"Gradual mental stimulus"

Finally, NRS 616C.180(2) excludes from coverage stress-related injuries caused by "any gradual mental stimulus." The adjective "gradual" refers to a process of "moving, changing, or developing by fine, slight, or often imperceptible gradations or modulations."12 The statute's plain language, then, creates a dichotomy between those stress-related injuries brought on by a sudden occurrence or singular instance and those brought on by a gradual escalation of stress.

In light of the statute's exclusion from compensation of stress-related injuries caused by any "gradual mental stimulus" and the plain meaning of the word "event," we conclude that NRS 616C.180 unambiguously requires a claimant to identify a discrete, identifiable, traumatic occurrence that gave rise to stress.13

The appeals officer correctly determined that McGrath is not entitled to workers' compensation pursuant to NRS 616C.180

Because Nevada workers' compensation law unequivocally requires a claimant to identify a discrete event in time of danger that caused a stress-related injury, we conclude that the appeals officer in this case correctly determined that McGrath's stress-related injury was not compensable. McGrath never identified a discrete event in time of danger giving rise to her stress-related injuries. Instead, she has consistently attributed the injuries to a buildup of stress over an eighteen-month period. Although we acknowledge that the alleged work-related harassment may have led to extreme stress, we conclude that McGrath does not qualify for workers' compensation coverage under NRS 616C.180.14


The plain, unambiguous language of NRS 616C.180 requires a workers' compensation claimant to demonstrate that a stress-related injury was caused by a discrete, identifiable event in time of danger. By contrast, when a claimant alleges that a stress-related injury was caused by a gradual escalation of stress over a period of time, that injury is not compensable under Nevada workers' compensation law. Therefore, we affirm the district court's order denying judicial review of the appeals officer's decision denying McGrath's workers' compensation claim.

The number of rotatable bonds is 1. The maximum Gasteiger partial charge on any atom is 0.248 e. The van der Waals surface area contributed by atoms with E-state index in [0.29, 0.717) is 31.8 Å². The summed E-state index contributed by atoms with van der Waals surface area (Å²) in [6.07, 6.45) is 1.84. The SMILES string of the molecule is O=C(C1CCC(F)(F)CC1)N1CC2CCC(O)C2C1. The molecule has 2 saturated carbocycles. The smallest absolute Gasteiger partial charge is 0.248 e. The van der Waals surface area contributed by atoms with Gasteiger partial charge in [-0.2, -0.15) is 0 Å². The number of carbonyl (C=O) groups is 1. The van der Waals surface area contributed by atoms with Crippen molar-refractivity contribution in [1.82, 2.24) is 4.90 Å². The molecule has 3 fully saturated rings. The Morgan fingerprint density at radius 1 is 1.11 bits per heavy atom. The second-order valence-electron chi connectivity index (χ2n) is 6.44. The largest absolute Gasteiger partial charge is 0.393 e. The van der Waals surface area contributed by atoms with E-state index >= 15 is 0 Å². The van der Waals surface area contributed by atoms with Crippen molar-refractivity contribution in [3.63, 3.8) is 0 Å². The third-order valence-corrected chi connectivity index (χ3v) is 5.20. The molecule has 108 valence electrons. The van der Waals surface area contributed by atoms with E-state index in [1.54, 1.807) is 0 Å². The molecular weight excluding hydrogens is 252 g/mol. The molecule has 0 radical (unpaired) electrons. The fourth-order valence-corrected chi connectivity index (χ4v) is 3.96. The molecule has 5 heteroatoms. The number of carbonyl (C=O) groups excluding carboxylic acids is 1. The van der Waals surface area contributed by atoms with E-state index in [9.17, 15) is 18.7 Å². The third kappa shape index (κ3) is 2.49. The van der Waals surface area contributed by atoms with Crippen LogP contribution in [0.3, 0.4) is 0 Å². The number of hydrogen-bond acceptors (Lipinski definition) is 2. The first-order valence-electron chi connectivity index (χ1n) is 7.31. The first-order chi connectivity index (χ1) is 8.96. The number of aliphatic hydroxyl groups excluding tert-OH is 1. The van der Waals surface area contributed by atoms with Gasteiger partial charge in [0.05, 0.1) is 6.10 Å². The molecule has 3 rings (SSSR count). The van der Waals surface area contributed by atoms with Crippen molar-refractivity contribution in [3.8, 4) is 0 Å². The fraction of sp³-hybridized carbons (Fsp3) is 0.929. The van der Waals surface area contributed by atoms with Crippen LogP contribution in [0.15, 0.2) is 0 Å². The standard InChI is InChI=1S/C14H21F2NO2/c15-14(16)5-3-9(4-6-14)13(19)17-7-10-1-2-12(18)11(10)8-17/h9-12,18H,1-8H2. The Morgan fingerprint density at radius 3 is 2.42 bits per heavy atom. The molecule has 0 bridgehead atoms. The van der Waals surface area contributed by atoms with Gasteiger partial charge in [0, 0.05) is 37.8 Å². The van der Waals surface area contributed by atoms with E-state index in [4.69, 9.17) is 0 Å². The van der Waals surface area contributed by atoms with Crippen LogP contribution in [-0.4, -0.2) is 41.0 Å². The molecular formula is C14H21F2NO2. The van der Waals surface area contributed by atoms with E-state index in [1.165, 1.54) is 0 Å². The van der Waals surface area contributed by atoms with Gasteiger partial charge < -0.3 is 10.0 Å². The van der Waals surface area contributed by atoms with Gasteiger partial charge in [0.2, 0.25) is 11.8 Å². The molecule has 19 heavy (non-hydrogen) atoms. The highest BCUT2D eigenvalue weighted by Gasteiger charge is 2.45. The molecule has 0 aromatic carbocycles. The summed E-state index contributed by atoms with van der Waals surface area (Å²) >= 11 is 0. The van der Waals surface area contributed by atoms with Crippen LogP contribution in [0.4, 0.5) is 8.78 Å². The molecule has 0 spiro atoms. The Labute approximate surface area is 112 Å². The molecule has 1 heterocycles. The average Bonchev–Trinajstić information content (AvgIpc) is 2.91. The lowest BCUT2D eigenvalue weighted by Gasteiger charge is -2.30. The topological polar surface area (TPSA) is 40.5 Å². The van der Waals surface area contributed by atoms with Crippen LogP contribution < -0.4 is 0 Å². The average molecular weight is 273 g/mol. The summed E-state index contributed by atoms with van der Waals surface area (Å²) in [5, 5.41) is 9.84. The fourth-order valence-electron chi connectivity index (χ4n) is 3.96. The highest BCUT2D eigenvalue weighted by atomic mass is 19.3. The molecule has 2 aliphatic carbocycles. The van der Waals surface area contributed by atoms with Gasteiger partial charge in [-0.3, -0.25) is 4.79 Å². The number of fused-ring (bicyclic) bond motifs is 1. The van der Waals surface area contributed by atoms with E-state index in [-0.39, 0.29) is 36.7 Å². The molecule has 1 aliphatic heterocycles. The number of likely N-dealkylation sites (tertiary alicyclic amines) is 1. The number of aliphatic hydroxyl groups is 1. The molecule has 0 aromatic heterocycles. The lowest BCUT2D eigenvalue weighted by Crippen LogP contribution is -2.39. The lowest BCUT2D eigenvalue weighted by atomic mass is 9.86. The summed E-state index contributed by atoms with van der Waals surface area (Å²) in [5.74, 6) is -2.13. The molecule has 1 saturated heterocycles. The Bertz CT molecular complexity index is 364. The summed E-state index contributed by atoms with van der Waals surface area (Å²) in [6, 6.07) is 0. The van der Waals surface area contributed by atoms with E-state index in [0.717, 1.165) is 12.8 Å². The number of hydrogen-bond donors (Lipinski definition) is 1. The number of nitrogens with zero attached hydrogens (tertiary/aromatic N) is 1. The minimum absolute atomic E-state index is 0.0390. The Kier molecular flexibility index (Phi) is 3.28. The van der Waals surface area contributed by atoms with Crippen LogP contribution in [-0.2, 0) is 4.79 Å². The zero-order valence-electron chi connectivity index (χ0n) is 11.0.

HARDESTY and SAITTA, JJ., concur.


1. Maxwell v. SIIS, 109 Nev. 327, 329, 849 P.2d 267, 269 (1993).
2. Banegas v. SIIS, 117 Nev. 222, 225, 19 P.3d 245, 247 (2001).
3. See Anthony Lee R., A Minor v. State, 113 Nev. 1406, 1414, 952 P.2d 1, 6 (1997).
4. Banegas, 117 Nev. at 225, 19 P.3d at 247.
5. Id.
6. NRS 616A.265(1).
7. Webster's Third International Dictionary 573 (1976).
8. Id. at 788.
9. Building & Constr. Trades v. Public Works, 108 Nev. 605, 610, 836 P.2d 633, 636 (1992).
10. NRS 616A.265(1).
11. See, e.g., NRS 617.440.
12. Webster's, supra note 7, at 985.
13. In Diamond v. Swick, 117 Nev. 671, 675, 28 P.3d 1087, 1089 (2001), we held that "when there is no ambiguity in a statute, there is no opportunity for judicial construction, and the law must be followed unless it yields an absurd result." McGrath contends that a literal interpretation of NRS 616C.180 yields absurd results, since an employee who was subjected to only a single traumatic event can recover compensation while an employee subjected to a series of stressors cannot. We disagree. Stress-related injury claims are the most nebulous type of workers' compensation claim, and the most susceptible to fraud. As the Supreme Court of Tennessee has noted, the requirement of a discrete, identifiable event operates as a "badge of reliability," permitting the court to more fully appreciate the shock or fright suffered by a claimant. Gatlin v. City of Knoxville, 822 S.W.2d 587, 592 (Tenn.1991) (citing Lawrence Joseph, The Causation Issue in Workers' Compensation Mental Disability Cases: An Analysis, Solutions and a Perspective, 36 Vand. L.Rev. 263 (1983)).
14. Our conclusion is in accord with a number of other jurisdictions whose workers' compensation laws contain language requiring claimants to identify an event that caused their stress-related injuries. See, e.g., Preston v. YMCA of Greater New Orleans, 595 So.2d 1181, 1182 (La.Ct.App. 1992) (claimant must show that stress-related injury was caused by an unexpected and unforeseen event that occurred suddenly and violently); Gatlin, 822 S.W.2d at 591-92 (claimant must identify a "stressful, work-related event producing a sudden mental stimulus such as fright, shock or excessive unexpected anxiety"); Owens v. Virginia Dept. of Transp./Com., 30 Va.App. 85, 515 S.E.2d 348, 349 (1999) (claimant must link his psychological injury to either a physical injury or to a sudden shock or fright in the course of employment).